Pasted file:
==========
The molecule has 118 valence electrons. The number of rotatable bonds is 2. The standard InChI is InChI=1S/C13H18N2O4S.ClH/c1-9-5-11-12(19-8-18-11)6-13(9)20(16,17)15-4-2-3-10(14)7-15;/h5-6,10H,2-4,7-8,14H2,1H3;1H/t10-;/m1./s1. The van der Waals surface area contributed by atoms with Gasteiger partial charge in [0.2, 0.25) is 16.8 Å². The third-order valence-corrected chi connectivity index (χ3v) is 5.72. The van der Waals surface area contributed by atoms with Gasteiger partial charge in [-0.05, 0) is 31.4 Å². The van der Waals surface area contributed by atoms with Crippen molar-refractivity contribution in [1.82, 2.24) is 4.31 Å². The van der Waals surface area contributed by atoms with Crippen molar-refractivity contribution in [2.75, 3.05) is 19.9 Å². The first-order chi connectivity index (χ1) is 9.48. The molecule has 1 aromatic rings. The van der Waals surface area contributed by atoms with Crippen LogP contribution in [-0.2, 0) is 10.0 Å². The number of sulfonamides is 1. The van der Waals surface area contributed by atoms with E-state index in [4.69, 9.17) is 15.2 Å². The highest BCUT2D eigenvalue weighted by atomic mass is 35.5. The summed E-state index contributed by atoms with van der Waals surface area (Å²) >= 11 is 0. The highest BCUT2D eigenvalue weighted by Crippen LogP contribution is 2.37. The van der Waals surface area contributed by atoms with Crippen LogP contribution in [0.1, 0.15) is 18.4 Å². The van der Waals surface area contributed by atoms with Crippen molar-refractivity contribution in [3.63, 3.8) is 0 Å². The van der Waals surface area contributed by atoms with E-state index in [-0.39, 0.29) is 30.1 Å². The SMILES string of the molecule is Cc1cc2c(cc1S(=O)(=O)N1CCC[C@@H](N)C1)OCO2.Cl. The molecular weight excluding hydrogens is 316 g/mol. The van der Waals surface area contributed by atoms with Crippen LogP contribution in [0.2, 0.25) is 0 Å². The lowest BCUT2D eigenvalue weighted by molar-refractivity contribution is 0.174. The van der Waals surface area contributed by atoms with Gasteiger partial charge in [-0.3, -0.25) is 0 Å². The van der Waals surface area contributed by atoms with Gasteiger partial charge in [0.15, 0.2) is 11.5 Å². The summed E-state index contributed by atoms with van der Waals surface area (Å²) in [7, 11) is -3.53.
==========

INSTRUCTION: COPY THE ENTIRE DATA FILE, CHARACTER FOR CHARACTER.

The molecule has 118 valence electrons. The number of rotatable bonds is 2. The standard InChI is InChI=1S/C13H18N2O4S.ClH/c1-9-5-11-12(19-8-18-11)6-13(9)20(16,17)15-4-2-3-10(14)7-15;/h5-6,10H,2-4,7-8,14H2,1H3;1H/t10-;/m1./s1. The van der Waals surface area contributed by atoms with Gasteiger partial charge in [0.2, 0.25) is 16.8 Å². The third-order valence-corrected chi connectivity index (χ3v) is 5.72. The van der Waals surface area contributed by atoms with Gasteiger partial charge in [-0.05, 0) is 31.4 Å². The van der Waals surface area contributed by atoms with Crippen molar-refractivity contribution in [1.82, 2.24) is 4.31 Å². The van der Waals surface area contributed by atoms with Crippen molar-refractivity contribution in [2.75, 3.05) is 19.9 Å². The first-order chi connectivity index (χ1) is 9.48. The molecule has 1 aromatic rings. The van der Waals surface area contributed by atoms with Crippen LogP contribution in [-0.2, 0) is 10.0 Å². The number of sulfonamides is 1. The van der Waals surface area contributed by atoms with E-state index in [4.69, 9.17) is 15.2 Å². The highest BCUT2D eigenvalue weighted by atomic mass is 35.5. The summed E-state index contributed by atoms with van der Waals surface area (Å²) >= 11 is 0. The highest BCUT2D eigenvalue weighted by Crippen LogP contribution is 2.37. The van der Waals surface area contributed by atoms with Crippen LogP contribution in [0.1, 0.15) is 18.4 Å². The van der Waals surface area contributed by atoms with Crippen molar-refractivity contribution in [3.63, 3.8) is 0 Å². The van der Waals surface area contributed by atoms with E-state index in [-0.39, 0.29) is 30.1 Å². The SMILES string of the molecule is Cc1cc2c(cc1S(=O)(=O)N1CCC[C@@H](N)C1)OCO2.Cl. The molecular weight excluding hydrogens is 316 g/mol. The van der Waals surface area contributed by atoms with Crippen LogP contribution in [0.2, 0.25) is 0 Å². The lowest BCUT2D eigenvalue weighted by molar-refractivity contribution is 0.174. The van der Waals surface area contributed by atoms with Gasteiger partial charge in [-0.3, -0.25) is 0 Å². The van der Waals surface area contributed by atoms with Gasteiger partial charge in [0.15, 0.2) is 11.5 Å². The summed E-state index contributed by atoms with van der Waals surface area (Å²) in [7, 11) is -3.53.